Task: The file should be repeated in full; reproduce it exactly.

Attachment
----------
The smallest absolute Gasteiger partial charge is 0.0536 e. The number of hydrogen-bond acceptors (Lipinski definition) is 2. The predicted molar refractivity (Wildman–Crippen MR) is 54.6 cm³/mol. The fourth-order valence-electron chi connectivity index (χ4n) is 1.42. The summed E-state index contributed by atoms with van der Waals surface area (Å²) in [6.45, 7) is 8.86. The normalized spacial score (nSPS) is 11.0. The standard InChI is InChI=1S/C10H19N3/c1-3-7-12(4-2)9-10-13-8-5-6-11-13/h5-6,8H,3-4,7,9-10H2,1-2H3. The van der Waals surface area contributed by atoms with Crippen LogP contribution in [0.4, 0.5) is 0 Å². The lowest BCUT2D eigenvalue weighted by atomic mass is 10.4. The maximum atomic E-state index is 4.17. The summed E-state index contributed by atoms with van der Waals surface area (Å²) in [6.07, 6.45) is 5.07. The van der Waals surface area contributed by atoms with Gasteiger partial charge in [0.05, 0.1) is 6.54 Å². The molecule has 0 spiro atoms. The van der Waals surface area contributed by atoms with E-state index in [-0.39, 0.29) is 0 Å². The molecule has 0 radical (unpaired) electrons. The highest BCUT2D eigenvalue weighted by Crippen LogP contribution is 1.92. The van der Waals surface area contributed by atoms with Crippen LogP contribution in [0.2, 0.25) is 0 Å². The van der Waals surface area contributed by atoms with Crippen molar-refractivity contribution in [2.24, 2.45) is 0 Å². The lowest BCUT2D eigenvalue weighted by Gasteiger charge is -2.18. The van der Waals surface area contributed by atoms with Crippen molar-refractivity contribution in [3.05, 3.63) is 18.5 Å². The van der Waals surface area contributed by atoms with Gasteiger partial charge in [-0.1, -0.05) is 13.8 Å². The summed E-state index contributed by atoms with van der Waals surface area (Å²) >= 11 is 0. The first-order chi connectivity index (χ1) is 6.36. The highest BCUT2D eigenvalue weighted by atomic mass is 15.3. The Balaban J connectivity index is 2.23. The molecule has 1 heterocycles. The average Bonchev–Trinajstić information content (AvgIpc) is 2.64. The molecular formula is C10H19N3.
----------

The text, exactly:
The smallest absolute Gasteiger partial charge is 0.0536 e. The number of hydrogen-bond acceptors (Lipinski definition) is 2. The predicted molar refractivity (Wildman–Crippen MR) is 54.6 cm³/mol. The fourth-order valence-electron chi connectivity index (χ4n) is 1.42. The summed E-state index contributed by atoms with van der Waals surface area (Å²) in [6.45, 7) is 8.86. The normalized spacial score (nSPS) is 11.0. The standard InChI is InChI=1S/C10H19N3/c1-3-7-12(4-2)9-10-13-8-5-6-11-13/h5-6,8H,3-4,7,9-10H2,1-2H3. The van der Waals surface area contributed by atoms with Crippen LogP contribution in [0.4, 0.5) is 0 Å². The lowest BCUT2D eigenvalue weighted by atomic mass is 10.4. The maximum atomic E-state index is 4.17. The summed E-state index contributed by atoms with van der Waals surface area (Å²) in [6.07, 6.45) is 5.07. The van der Waals surface area contributed by atoms with Gasteiger partial charge in [0.05, 0.1) is 6.54 Å². The molecule has 0 spiro atoms. The van der Waals surface area contributed by atoms with E-state index in [-0.39, 0.29) is 0 Å². The molecule has 0 radical (unpaired) electrons. The highest BCUT2D eigenvalue weighted by Crippen LogP contribution is 1.92. The van der Waals surface area contributed by atoms with Crippen LogP contribution in [0.2, 0.25) is 0 Å². The van der Waals surface area contributed by atoms with Crippen molar-refractivity contribution in [2.24, 2.45) is 0 Å². The lowest BCUT2D eigenvalue weighted by Gasteiger charge is -2.18. The van der Waals surface area contributed by atoms with Crippen molar-refractivity contribution in [3.05, 3.63) is 18.5 Å². The van der Waals surface area contributed by atoms with Gasteiger partial charge in [-0.1, -0.05) is 13.8 Å². The summed E-state index contributed by atoms with van der Waals surface area (Å²) >= 11 is 0. The first-order chi connectivity index (χ1) is 6.36. The highest BCUT2D eigenvalue weighted by atomic mass is 15.3. The Balaban J connectivity index is 2.23. The molecule has 1 heterocycles. The average Bonchev–Trinajstić information content (AvgIpc) is 2.64. The molecular formula is C10H19N3.